Football is a sport, but make no mistake: the Premier League is a business. Fans might like to think that the player acquisitions and transactions are purely related to the quality of the team on the pitch, but with corporate sponsors to appease, advertising revenue to maximise and t-shirt sales to boost, perhaps the least important part of football is the 90 minutes of the game itself. Instead, as with all business, it comes down to what is going to make a club the most money.
Over the course of the 2016 summer transfer window, the Premier League collectively topped the billion-pound mark with a total outlay of £1.165bn in fees for players. That number includes an enormous £155m on transfer deadline day alone. Some have suggested that the league’s spending getting out of hand. But that all depends on if it’s worth it from a business perspective. So let’s look at whether teams are getting value for money.
Over the course of the 2016 summer transfer window, the Premier League collectively topped the billion-pound mark with a total outlay of £1.165bn in fees for players. That number includes an enormous £155m on transfer deadline day alone. So does this mean the league’s spending getting out of hand? It all depends on if it’s worth it. So let’s look at whether teams are getting value for money.
During this sensational transfer window, an amazing 13 Premier League clubs broke their record transfer fees. Yes, those figures include smaller sides like Hull and Burnley splashing £13m and £10.5m respectively, which might seem relatively small change for some teams. But also Everton sunk £30m into the Yannick Bolasie deal, Crystal Palace paid £32m for striker Christian Benteke and of course Manchester United made Paul Pogba the most expensive player in the world when they paid £89m for him.
Taking Pogba as a case in point, it’s worth asking whether Manchester United can really hope to recoup £89m purely as a result of his play. That may be unlikely. But that doesn’t mean that the club has overspent. Pogba is just 23 years old. He’s also marketable and charismatic. In a world of sponsorship, corporate tie-ins an advertising, Pogba will potentially be worth a huge amount of money to Manchester United, even if he is unable to lead the club to any major success.
It’s interesting to note that the majority of those sides who didn’t have been most successful in the league so far (Manchester City, Tottenham, Arsenal, Chelsea and Liverpool) are not the ones who broke their transfer records this season. Of course we’ll have a better picture at the end of the season as to whether the expensive transfers made their mark, but early signs suggest that the spending of many of the clubs has not been especially valuable so far.
Struggling in Europe
Financially, Premier League clubs dominate Europe. To give a sense of how much more money English teams have to play with: the top five Premier League sides made almost double the revenue of the top five clubs in the second placed league, La Liga in Spain. That translates to the amount they spend on players too. Compared to the Premier League’s £1.165bn, La Liga’s clubs spent just £414m between them. This year is unremarkable in the gulf between the Premier League and the rest of Europe.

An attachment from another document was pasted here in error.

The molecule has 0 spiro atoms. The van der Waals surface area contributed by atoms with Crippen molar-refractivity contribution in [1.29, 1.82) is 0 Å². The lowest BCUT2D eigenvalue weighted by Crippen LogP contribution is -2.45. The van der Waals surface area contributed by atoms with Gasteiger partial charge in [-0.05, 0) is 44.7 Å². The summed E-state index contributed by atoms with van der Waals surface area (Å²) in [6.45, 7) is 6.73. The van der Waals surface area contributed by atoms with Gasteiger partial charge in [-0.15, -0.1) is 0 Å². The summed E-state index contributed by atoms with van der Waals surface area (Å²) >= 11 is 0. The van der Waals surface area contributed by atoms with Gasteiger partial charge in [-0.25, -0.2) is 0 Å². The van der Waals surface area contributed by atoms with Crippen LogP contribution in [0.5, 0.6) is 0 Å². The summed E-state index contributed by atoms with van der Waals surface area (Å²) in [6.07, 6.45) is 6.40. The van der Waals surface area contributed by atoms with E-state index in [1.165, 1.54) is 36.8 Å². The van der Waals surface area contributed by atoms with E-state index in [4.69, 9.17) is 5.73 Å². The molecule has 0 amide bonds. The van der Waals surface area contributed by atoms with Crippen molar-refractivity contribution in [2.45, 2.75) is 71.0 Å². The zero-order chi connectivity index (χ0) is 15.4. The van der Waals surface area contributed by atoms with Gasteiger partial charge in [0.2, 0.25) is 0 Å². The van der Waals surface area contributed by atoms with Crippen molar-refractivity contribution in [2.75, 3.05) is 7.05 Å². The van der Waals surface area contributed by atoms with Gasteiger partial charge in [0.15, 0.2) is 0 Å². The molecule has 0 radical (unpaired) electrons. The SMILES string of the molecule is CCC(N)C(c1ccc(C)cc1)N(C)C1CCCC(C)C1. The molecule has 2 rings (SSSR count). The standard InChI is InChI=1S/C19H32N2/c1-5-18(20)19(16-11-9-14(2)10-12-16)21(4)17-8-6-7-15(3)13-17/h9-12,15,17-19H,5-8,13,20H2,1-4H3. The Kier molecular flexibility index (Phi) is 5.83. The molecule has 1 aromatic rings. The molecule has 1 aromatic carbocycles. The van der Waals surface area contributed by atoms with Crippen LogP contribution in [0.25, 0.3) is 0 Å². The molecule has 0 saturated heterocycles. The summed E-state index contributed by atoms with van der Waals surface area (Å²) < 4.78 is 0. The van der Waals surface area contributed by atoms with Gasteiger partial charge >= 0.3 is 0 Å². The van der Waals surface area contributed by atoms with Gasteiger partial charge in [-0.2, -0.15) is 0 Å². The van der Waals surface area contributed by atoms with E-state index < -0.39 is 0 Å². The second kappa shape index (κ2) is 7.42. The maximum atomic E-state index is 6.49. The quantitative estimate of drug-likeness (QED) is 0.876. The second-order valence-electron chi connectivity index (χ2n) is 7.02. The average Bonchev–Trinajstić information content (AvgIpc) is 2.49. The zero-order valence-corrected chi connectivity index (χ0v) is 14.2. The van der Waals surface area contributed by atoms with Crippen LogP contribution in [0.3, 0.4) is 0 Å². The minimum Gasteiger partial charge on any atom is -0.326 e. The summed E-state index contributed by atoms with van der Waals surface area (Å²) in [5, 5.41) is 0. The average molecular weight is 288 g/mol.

However, the extra spend of the Premier League hasn’t translated especially well to the European competitions. We have to go back to 2011/12 to find the last English UEFA Champions League winners in Chelsea and in the following seasons, no Premier League team has even reached the final.
Levels of debt
The levels of debt in some clubs are surprisingly high. Manchester United are £225m in debt and Liverpool are £95m in debt, but as these are very large clubs with substantial revenues and worth, this isn’t too much of a problem.
Some sides, however, aren’t in such as positive position. Sunderland, for example, who have been one of the league’s bottom feeders and only just managed to avoid relegation last season, are currently £139m in debt – the third highest in the league. That is dwarfed, however, by Chelsea’s £1.1bn of debt. Owner Roman Abramovich has spent big during his tenure, but all of this spending has not been at his own cost. In fact, the money has been spent by the club, which Abramovich has then loaned the money to.
On a wider level, much of the Premier League debt may be attributed to the enormous transfer fees that are now being paid by almost every club in the league.
In spite of the huge spending and large debt, however, Premier League clubs are making more clear profit than ever before. Last season the Premier League clubs hit their highest ever revenues at £3.3bn and their second highest combined profits at £546m.
It is has even been suggested by some analysts that a number of Premier League clubs could be bought out due to their increasing profitability. If clubs are able to spend these huge amounts of money and still make a profit, it will spur them on to continually increase the fees and salaries offered. So this year’s record-breaking transfer windows seems unlikely to be the last.
Lloyd Wells, a follower of the football, writing the odd piece here and there for, amongst others, Soccerbox – the Football Jerseys & Kits superstore.